Grover Cleveland

Veto Message

May 19, 1888

To the House of Representatives:

I return without approval House bill No. 4580, entitled "An act granting a pension to Farnaren Ball."

In the report of the committee to which this bill was referred the name of this beneficiary is given as "Farnaren Ball," and in a report from the Pension Bureau it is insisted that the correct name is "Tamezen Ball."

Her son, Augustus F. Coldecott, was pensioned for disease of the lungs up to the time of his death, which occurred June 2, 1872.

The cause of his death was an overdose of laudanum, and whether it was taken by mistake or design is uncertain.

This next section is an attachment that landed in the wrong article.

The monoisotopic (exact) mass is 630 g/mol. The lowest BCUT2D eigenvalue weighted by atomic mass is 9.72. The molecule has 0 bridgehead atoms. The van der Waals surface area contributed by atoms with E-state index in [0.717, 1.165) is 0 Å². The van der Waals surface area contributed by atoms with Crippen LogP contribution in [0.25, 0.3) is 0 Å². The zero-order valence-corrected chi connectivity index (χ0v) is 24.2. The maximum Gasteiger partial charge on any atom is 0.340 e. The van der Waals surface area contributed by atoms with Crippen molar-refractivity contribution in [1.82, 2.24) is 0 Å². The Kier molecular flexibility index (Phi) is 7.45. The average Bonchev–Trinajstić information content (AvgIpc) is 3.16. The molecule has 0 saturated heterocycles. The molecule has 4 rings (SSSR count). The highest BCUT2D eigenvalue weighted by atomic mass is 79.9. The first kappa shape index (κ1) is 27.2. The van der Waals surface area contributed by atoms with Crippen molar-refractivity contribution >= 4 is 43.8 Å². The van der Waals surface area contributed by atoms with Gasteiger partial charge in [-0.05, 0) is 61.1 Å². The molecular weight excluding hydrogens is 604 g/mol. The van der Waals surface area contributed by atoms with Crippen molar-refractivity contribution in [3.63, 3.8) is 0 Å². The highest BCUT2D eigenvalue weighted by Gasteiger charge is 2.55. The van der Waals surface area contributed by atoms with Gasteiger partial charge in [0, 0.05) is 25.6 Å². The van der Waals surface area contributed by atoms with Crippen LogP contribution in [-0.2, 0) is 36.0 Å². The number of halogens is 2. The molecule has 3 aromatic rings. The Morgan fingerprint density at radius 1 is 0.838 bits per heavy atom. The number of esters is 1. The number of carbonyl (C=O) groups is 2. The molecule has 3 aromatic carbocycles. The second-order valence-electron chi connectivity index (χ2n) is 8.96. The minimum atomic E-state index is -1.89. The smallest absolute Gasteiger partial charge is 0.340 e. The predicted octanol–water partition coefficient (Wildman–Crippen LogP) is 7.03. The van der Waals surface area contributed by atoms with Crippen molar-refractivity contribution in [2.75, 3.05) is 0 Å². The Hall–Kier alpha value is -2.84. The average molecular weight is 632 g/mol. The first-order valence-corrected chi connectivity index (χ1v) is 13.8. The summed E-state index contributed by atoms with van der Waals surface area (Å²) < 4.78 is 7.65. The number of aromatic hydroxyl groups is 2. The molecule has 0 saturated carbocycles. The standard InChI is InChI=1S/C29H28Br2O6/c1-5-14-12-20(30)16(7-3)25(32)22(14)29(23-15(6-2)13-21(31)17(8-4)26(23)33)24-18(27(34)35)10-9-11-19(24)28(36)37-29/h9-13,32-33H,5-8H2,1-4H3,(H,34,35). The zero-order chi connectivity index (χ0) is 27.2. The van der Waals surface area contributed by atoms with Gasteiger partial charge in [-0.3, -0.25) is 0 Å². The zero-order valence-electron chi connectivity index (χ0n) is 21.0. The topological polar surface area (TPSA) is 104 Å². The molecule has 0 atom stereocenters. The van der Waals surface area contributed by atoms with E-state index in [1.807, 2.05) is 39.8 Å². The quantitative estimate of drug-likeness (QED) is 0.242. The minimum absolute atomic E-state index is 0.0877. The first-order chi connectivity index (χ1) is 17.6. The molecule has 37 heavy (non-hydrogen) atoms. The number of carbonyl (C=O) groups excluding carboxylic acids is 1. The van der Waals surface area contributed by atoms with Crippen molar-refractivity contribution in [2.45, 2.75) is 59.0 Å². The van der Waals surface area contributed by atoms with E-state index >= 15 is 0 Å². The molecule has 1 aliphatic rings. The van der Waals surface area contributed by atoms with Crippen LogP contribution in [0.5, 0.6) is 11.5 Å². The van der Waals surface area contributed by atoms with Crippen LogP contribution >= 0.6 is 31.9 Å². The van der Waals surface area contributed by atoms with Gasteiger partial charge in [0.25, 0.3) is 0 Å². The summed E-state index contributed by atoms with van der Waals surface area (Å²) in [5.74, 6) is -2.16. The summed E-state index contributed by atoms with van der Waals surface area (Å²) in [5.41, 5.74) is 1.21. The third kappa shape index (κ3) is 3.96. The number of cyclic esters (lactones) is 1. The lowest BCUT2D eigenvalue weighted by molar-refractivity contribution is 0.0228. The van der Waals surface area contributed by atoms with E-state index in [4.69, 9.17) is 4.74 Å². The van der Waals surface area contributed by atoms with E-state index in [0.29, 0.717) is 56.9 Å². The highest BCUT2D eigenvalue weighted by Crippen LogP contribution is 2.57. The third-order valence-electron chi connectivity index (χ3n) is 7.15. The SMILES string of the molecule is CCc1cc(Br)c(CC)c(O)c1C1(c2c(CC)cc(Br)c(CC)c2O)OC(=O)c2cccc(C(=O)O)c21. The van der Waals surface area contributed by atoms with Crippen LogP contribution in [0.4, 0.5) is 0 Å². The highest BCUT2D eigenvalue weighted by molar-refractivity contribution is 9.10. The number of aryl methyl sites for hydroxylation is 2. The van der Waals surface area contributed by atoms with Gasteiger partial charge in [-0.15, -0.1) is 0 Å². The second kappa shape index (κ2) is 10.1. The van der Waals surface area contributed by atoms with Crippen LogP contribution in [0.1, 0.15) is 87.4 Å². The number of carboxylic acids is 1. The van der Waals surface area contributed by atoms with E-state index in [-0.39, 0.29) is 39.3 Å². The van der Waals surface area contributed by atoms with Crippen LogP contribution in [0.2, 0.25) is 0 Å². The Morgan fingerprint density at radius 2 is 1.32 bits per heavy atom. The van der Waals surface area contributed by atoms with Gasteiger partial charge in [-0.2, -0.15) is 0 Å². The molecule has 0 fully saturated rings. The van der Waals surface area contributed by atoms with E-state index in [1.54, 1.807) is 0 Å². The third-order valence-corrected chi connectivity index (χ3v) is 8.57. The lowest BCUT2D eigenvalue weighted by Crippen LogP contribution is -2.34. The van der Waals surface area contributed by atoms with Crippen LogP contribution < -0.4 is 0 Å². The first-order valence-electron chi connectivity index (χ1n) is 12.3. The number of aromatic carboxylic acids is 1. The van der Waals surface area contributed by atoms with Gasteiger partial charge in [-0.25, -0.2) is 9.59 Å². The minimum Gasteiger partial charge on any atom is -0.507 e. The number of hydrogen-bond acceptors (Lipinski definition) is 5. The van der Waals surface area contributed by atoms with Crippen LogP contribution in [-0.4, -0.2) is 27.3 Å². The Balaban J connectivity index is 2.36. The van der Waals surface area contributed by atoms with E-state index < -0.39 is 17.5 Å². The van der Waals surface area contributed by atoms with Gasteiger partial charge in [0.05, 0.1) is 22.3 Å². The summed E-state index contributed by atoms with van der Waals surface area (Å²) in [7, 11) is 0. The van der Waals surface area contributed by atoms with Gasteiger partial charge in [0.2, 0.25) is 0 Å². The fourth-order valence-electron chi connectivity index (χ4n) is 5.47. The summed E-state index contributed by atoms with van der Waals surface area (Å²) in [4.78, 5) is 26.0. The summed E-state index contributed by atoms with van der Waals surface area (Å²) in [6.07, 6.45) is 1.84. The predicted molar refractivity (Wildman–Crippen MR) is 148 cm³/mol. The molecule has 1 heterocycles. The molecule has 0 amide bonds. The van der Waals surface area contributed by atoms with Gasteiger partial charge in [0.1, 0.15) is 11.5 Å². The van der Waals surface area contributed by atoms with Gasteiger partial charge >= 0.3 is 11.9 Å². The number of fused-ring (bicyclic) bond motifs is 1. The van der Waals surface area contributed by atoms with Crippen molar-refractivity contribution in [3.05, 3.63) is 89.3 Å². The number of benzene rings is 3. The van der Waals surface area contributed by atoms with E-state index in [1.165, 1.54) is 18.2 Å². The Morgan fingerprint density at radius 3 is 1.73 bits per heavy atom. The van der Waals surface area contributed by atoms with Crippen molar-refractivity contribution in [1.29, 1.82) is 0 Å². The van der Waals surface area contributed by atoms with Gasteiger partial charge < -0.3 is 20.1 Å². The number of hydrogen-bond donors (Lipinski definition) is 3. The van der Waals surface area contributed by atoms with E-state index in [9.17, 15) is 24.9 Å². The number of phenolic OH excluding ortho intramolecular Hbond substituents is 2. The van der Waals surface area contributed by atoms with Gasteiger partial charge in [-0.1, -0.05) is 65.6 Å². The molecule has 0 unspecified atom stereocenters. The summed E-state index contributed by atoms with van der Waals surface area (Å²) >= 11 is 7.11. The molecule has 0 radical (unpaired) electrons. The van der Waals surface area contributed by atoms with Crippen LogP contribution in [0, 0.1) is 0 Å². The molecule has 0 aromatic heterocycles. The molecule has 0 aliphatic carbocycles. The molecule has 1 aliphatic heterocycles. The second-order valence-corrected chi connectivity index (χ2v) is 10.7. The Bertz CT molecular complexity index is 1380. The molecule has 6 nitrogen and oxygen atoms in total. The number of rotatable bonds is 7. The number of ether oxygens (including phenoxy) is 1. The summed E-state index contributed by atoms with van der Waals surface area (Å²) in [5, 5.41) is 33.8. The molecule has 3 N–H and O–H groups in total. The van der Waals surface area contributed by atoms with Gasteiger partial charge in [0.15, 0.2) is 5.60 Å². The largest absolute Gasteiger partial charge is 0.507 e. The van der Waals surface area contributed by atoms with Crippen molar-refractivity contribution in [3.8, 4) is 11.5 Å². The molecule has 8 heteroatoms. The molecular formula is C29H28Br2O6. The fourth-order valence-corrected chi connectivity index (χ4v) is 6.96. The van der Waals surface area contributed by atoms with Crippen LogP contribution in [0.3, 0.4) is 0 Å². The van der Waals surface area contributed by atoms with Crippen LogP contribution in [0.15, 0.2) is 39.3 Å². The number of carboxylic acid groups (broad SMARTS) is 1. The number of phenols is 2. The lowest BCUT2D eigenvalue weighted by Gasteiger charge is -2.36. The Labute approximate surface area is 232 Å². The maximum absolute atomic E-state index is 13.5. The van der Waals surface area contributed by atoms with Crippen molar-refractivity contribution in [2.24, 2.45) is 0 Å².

The mother is not entirely destitute, deriving an income, though small, from the interest upon a mortgage given to her upon a sale of some real estate.

The proofs with which I have been furnished fail to satisfy me that the Government should grant a pension on account of death produced by a self-administered narcotic in the circumstances which surround this case.

As a general proposition I see nothing unjust or unfair in holding that if a pensioner is sick and through ignorance or design takes laudanum without the direction or regulation of a physician the Government should not be held responsible for the consequences.


Grover Cleveland, Veto Message Online by Gerhard Peters and John T. Woolley, The American Presidency Project

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